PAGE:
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Rwanda’s dream of beating unemployment is yet to come true

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At the end of the Covid-19 pandemic, there was a real risk of more Rwandans falling into poverty as thousands faced unemployment, contended with increasing consumer prices, and businesses recorded revenue losses.

The government rolled out an extensive social safety net that led to a 1.4 percentage point reduction in the poverty headcount ratio in 2020. However, the poverty headcount is now likely to rise by 5.1 percentage points or 550,000 people in 2021, with more than 80 percent of the new poor in rural areas, according to data released by the World Bank this week.

The pandemic hit Rwanda’s key strategic sector — service, particularly retail trade, leisure and hospitality and conference tourism — which collectively account for most jobs in the country.

And despite the government adopting the Economic Recovery Plan estimated at $900 million over the two fiscal years 2019/20 and 2020/21, economic recovery remains slow in some sectors. 

Inefficiencies in funds management 

For instance, Rwanda vied to create 1.5 million jobs by 2024, according to the National Transformation Strategy known as NST1. This goal has faced many challenges including inconveniences in job creation plans. 

In 2020, the Auditor General revealed the rot that is taking toll on the National Employment Development Fund which was expected to help the country create jobs.

The auditor in the report said the country’s plan of creating 214,000 jobs annually by 2024 is threatened by inefficiencies, deviation from mandate and poor management of funds.

The National Employment Programme (NEP) and Business Development Fund (BDF) – institutions at the heart of this ambition – are said to be suffering from inefficiencies. A 2019 audit report says the inefficiencies undermine the ongoing efforts to create jobs and eradicate poverty.

The audit shows that since its establishment in 2011, BDF invested more than a half of its credit guarantee allocations towards supporting 217 projects owned by large enterprises.

The projects absorbed Rwf 25.1 billion, representing 51 per cent of its total credit guarantees package of Rwf49.2 billion as at August 2019. The fund also undertook five guarantees worth Rwf 261.1 million to three foreign-owned companies.

The audit showed that one of them guaranteed at Rwf108.3 million defaulted, exposing the fund to loss of funds meant to facilitate access to finance nationals.

The fund also incurred losses from compensating ineligible claims to a tune of Rwf 256.4 million, provision of credit guarantees to restructured defaulting loans estimated at Rwf2.4 billion, as well as compensating for deviated projects.

Record high unemployment rates

At least 200,000 Rwandans lost their jobs between August 2020 and February 2021.

Unemployment rate increased from 17 percent to 20 percent in 2020-2021, and reached a record high of 27 percent in early 2023, affecting mainly women and small businesses.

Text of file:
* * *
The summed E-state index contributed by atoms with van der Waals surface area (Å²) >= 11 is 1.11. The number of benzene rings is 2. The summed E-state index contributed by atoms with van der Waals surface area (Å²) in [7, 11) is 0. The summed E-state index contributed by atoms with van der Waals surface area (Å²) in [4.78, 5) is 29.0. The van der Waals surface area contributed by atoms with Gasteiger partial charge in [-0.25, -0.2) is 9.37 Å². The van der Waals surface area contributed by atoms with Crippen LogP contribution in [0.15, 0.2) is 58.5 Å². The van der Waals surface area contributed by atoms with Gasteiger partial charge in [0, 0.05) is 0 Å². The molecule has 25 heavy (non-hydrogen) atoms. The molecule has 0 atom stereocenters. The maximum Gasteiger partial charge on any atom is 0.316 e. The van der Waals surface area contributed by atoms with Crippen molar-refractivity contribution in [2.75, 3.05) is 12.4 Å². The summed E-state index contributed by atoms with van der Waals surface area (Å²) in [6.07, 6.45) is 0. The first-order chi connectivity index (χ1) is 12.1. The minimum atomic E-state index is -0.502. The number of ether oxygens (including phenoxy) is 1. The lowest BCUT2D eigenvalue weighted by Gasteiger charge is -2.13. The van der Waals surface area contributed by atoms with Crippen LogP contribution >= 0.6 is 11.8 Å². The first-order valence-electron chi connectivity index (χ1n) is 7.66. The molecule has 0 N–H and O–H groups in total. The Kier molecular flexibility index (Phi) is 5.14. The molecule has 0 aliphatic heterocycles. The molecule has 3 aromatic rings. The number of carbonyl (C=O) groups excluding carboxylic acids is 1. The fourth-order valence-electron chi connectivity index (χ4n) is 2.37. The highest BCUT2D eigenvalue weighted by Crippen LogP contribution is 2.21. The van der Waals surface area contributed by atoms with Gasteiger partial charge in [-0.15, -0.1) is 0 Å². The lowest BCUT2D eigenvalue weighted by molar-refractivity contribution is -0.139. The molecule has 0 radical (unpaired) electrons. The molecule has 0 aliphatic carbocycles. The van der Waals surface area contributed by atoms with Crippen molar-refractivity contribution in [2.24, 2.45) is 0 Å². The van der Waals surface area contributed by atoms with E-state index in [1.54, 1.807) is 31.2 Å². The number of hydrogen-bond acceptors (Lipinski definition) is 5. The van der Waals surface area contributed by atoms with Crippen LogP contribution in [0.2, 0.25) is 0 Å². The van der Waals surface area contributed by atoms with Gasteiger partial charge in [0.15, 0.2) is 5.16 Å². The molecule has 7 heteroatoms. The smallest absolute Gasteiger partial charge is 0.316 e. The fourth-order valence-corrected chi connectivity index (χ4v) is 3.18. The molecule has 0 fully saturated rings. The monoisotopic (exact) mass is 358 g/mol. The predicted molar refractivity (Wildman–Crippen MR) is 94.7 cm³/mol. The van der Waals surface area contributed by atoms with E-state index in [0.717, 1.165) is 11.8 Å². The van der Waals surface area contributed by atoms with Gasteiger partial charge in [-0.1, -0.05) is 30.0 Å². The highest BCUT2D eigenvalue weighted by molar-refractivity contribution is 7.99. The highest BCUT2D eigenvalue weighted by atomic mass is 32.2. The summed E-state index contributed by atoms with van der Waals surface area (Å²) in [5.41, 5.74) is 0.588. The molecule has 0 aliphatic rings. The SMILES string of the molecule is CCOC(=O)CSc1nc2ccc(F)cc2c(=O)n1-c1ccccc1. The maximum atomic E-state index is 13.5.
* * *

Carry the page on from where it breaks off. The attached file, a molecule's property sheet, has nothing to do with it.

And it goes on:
As a result, many have resorted to subsistence agriculture to make ends meet. The sector attracted 206,000 new non-commercial farmers, an increase from 1.6 million farmers in February 2020 to 1.9 million people in February 2021.

Figures released by the National Institute of Statistics of Rwanda (NISR)’s Quarterly Labour Force Survey, indicated that not only did the unemployed population decrease but also the labor force participation rate decreased drastically from 56.5 percent in November 2020 to 50.6 percent in February 2021.

The report came after it was announced that Rwanda’s GDP has increased by 20 percent in 2021 quarter 2. According to Michel Ndakize, demographics and social statistics director at NISR, an increase in GDP does not necessarily reflect on the labour force.

The youth, fresh graduates, bear the brunt 

A mini-survey by Hobe around Kigali suburbs has revealed that many young people remain unemployed while employers have raised the bar for hiring.

It is no longer enough to have a university degree as employers are demanding not only qualifications but also more years of work experience from the jobseekers.

Hobe found that employers, who sometimes find it hard to surf through hundreds and sometimes thousands of applications, raise the bar on required degrees while others only pick the ones who are willing to accept lower salaries.

Thousands of young Rwandans remain jobless despite having basic qualifications such as a university degree with many struggling to make ends meet.

While local universities annually unleash thousands on the job market, the rate of job creation remains well below what is needed to absorb fresh graduates.

With unemployment levels in the country rising, the government has been supporting entrepreneurship and removing access to finance limitations by youth and women projects, coupled with TVET Skills training as key to creating the much-needed jobs by 2024.

For a few years since 2017, the unemployment rate of university graduates in the country currently stands at 16.7 per cent, which was the highest rate faced by any employable group, according to the Rwanda Institute of Research and Statistics.

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